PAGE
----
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Ambergate in Derbyshire

Ambergate in Derbyshire is situated 6 miles south of Matlock and 10 miles north of Derby at the junction of the A6 trunk road and the A610 to Ripley, where the River Amber joins the River Derwent.

Photograph from  Ambergate in Derbyshire
Hurt Arms in Ambergate
Photograph from  Ambergate in Derbyshire
Woods above Ambergate

Until the railways arrived in the early nineteenth century Ambergate was known as Toadmoor and consisted of just a few cottages. In 1840 a railway station was built by the North Midland Railway Company called Amber Gate and the village of Ambergate was established, growing to 206 residents by 1851. The railway initally served the spa town of Matlock and Matlock Bath but by 1867 there was a through line from London St.Pancras to Manchester with an interchange for Leeds. The railway now, again, just serves the Matlocks from Derby.

St.Anne’s mission church opposite the railway station was built in 1892 and became the parish church in 1899.

The road ( turnpike ) to Matlock had been opened in 1818. Prior to that traffic north of Belper had to travel via Wirksworth until the Cromford Canal was built in 1794. Now Ambergate has a road, a canal and a railway passing through the village.

THe Hurt family were wealthy local industialists and in 1876 they built the Hurt Arms to replace the former 'Thatched House Tavern' that once stood there. In 1876 Richard Johnson and Nephew opened the wireworks across the river. Products from the Johnson's wire factory were once household names, with the company lorries carrying the slogan 'A wise buyer buys Johnsons wire'.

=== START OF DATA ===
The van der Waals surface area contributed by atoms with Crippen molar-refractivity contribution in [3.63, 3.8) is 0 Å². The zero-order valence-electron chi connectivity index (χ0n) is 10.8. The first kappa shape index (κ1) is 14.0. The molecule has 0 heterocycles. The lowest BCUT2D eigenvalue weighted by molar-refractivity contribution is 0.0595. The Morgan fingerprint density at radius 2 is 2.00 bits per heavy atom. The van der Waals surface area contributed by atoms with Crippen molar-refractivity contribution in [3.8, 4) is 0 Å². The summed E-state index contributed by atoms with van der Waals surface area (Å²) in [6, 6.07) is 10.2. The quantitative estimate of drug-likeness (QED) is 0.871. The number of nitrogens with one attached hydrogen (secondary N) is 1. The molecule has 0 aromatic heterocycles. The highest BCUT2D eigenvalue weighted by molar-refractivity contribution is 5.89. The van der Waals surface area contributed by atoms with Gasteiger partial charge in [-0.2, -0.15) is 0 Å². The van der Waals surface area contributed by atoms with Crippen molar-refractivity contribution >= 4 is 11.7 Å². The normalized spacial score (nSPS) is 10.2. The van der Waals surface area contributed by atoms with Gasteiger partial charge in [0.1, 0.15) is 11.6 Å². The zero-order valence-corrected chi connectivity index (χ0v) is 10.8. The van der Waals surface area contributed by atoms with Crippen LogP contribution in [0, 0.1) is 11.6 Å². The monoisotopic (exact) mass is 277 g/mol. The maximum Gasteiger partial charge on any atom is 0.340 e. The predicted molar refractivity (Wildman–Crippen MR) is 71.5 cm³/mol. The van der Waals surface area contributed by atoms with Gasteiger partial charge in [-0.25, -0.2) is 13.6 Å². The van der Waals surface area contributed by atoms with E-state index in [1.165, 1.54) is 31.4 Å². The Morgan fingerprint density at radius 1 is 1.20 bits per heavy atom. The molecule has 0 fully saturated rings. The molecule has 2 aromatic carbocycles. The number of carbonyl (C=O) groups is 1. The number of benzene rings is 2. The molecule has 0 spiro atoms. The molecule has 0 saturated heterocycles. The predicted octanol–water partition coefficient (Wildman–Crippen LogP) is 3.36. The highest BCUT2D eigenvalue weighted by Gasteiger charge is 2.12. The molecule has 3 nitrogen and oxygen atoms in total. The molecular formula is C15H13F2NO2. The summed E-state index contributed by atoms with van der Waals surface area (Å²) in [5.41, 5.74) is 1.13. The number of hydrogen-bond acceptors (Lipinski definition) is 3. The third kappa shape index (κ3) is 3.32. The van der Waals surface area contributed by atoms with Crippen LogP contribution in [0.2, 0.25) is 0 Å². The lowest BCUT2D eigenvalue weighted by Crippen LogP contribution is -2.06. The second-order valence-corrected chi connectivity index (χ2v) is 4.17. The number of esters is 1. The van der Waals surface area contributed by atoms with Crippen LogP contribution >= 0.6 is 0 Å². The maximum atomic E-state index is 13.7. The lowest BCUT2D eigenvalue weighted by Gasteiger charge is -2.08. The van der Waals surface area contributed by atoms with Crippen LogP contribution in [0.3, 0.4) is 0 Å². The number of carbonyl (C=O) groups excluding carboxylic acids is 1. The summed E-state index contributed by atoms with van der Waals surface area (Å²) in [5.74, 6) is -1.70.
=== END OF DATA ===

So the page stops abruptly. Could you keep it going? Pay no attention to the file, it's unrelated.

In 1966 the first fully operational electronic telephone exchange in Europe opened in Ambergate. This was also the first small to medium electronic exchange in the world. The village still has a school , Ambergate Primary School, situated in Toadmoor Lane. There is also another pub called 'The White House' and a post office cum store which is situated next to the petrol station.

The Cromford Canal, running 14.5 miles fro Cromford to the Erewash Canal was last used as a working waterway in 1944. The canal can be explored from the towpath between Cromford Wharf and Ambergate, a distance of just over five miles. Because of is wealth of industrial heritage Cromford Canal is part of the Derwent Valley Mills World Heritage site as well as a nature reserve.

See also :

Matlock Bath



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